Once again, Valery Gergiev is in Rotterdam. Here, they traditionally give ovation after ovation to their beloved charismatic former chief conductor. Last night, it was even more well-deserved than usual. Gerviev has returned for the traditional September Gergiev festival, where he will be conducting a concert with the Rotterdam Philharmonic Orchestra, as well as his Marinsky Orchestra (Mahler 6).
Gergiev selected Wagner for his programme with the Rotterdam Philharmonic, a choice most befitting the deep, romantic, mellow sound of the orchestra. In addition to a show of Wagner’s most exciting works, Gergiev managed to lure some star soloists to Rotterdam, with Mikhail Petrenko singing Hunding, Mikhail Vekua singing Siegmund and world-renowned star soprano Anja Kampe as Sieglinde. They would be the stars of the first act of Die Walküre.
But first, Gergiev and his musicians tackled the famous Prelude and Liebestod from Tristan und Isolde. Maestro Gergiev, ever the workaholic, only arrived in Rotterdam two days ago for rehearsals, and henceforth one might assert that the Tristan Prelude may not have been as thoroughly rehearsed as the Walküre. While it was clear that Gergiev used a faster, slightly rocking tempo, the string groups did not coordinate as well in the prelude and the woodwinds were not as clearly and expertly handled as in the Liebestod and Walküre. Out of all the scores on the programme tonight, the Tristan prelude will undoubtedly come back to bite you hardest when not rehearsed to perfection. In exchange however, we got an ever more exciting Liebestod and Walküre afterwards.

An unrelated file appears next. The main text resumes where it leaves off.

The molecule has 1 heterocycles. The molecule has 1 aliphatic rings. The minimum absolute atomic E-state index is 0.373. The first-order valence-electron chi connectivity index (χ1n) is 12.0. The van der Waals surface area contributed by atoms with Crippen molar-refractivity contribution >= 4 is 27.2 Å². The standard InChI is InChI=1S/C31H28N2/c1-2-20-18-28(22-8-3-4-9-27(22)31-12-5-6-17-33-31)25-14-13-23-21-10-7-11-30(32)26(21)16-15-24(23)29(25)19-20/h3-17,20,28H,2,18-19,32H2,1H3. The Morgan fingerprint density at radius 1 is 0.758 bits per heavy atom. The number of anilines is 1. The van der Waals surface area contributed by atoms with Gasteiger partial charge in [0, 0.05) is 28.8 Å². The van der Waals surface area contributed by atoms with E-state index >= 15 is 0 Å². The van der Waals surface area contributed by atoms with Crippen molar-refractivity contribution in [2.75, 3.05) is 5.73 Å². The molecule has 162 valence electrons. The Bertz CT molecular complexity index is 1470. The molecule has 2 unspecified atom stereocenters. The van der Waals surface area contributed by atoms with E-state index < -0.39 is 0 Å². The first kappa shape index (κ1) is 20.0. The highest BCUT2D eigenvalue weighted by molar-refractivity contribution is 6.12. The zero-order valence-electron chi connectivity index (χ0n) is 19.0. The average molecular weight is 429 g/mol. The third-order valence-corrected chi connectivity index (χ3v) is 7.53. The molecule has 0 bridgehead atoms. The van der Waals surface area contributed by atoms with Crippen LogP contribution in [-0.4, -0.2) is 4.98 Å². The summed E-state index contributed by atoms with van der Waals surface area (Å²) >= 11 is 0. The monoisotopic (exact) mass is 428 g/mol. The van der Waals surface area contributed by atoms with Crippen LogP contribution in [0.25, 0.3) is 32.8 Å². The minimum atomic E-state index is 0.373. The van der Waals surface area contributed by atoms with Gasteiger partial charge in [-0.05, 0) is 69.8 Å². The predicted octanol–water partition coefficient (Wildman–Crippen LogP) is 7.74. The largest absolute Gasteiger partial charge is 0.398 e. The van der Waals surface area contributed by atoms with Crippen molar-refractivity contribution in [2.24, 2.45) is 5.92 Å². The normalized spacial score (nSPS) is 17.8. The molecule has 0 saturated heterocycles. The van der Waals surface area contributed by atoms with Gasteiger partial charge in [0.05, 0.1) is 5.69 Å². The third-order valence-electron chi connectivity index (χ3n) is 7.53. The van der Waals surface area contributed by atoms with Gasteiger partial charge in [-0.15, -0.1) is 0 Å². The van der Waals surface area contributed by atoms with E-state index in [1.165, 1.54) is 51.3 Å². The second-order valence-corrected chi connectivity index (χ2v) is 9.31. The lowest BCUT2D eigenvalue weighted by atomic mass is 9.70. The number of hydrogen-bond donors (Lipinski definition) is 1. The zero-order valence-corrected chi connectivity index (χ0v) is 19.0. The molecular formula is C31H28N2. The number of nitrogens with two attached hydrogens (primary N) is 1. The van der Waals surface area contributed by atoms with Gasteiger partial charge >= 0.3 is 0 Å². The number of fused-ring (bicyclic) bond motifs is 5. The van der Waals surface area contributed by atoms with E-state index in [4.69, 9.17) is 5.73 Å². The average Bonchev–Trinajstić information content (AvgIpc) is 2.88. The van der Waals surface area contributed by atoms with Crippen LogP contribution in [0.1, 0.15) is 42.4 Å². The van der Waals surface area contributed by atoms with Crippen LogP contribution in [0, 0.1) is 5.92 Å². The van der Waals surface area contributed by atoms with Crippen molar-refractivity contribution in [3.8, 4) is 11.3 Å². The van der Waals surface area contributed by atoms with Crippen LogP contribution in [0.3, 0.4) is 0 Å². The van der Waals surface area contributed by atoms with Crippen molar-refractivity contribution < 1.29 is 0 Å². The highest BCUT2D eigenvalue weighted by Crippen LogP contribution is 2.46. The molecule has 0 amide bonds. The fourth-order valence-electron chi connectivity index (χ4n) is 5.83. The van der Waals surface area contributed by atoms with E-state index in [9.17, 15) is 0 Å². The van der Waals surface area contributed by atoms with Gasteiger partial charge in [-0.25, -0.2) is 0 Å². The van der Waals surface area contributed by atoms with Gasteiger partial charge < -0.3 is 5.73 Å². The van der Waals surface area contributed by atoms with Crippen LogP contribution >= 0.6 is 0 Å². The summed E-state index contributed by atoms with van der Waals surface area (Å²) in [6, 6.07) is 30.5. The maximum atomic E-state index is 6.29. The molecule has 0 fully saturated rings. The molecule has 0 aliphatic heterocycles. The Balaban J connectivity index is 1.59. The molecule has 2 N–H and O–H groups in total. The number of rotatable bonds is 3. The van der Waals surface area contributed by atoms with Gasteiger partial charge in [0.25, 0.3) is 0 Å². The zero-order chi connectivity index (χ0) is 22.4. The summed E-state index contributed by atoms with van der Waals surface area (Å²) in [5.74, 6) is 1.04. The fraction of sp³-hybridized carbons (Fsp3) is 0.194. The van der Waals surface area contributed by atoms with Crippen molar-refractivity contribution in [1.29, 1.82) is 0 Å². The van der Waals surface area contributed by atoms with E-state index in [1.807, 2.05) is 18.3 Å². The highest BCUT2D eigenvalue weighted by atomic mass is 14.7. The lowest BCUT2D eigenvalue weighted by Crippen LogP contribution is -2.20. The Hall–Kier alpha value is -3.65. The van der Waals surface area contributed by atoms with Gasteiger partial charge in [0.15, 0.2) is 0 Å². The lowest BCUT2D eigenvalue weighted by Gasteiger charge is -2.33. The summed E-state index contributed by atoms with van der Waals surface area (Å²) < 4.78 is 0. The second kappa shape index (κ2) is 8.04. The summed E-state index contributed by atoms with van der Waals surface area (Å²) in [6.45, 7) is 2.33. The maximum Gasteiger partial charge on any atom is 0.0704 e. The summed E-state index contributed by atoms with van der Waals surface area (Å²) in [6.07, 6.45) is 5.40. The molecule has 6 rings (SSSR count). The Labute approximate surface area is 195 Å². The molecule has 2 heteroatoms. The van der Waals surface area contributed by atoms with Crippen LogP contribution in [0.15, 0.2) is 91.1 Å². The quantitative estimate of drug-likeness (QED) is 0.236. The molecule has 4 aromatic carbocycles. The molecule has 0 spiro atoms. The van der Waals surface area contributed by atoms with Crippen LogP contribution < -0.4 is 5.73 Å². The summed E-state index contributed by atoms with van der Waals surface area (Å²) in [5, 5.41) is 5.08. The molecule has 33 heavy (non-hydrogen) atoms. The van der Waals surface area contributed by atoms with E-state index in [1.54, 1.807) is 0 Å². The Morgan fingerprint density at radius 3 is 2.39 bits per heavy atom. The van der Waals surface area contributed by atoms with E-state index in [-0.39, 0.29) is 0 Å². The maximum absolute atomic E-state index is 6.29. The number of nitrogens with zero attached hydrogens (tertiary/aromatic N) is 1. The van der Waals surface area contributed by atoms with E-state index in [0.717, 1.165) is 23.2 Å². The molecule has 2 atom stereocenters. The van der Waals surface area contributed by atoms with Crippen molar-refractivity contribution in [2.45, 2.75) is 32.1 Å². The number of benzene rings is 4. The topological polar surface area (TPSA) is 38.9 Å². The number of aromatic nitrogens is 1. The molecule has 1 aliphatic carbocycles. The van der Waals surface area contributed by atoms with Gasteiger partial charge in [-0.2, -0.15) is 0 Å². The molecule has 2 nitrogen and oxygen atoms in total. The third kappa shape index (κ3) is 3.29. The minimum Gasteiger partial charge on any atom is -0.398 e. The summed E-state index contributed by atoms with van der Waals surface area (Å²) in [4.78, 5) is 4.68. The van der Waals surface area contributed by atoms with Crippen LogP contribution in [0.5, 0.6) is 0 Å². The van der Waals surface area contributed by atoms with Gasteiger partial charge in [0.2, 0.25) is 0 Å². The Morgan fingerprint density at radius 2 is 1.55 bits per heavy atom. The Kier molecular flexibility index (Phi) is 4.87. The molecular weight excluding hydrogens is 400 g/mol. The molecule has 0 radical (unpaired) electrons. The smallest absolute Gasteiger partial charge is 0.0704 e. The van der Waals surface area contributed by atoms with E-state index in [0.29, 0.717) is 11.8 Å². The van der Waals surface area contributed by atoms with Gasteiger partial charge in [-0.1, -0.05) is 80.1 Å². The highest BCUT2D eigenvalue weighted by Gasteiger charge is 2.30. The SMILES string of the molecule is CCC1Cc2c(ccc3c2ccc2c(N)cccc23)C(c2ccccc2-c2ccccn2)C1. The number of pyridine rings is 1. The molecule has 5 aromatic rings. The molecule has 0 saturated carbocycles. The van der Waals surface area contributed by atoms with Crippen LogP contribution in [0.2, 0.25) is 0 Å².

Gergiev’s Liebestod-Tempi were simply spectacular: The whole thing a grand, lento, holy procession. The woodwinds in the orchestra had exceptional chances to shine, as Gergiev retrieved deep emotions out of the music’s slowness. Here, Gergiev expertly mixes a beautifully dangerous Wagner cocktail. Glittering orchestral colours make this an active, yet mellow Liebestod. Gergiev’s affinity to this music is undeniable, which bodes well for next year, when he mounts the podium to conduct the Bayreuth festival’s flagship new production of Tannhäuser.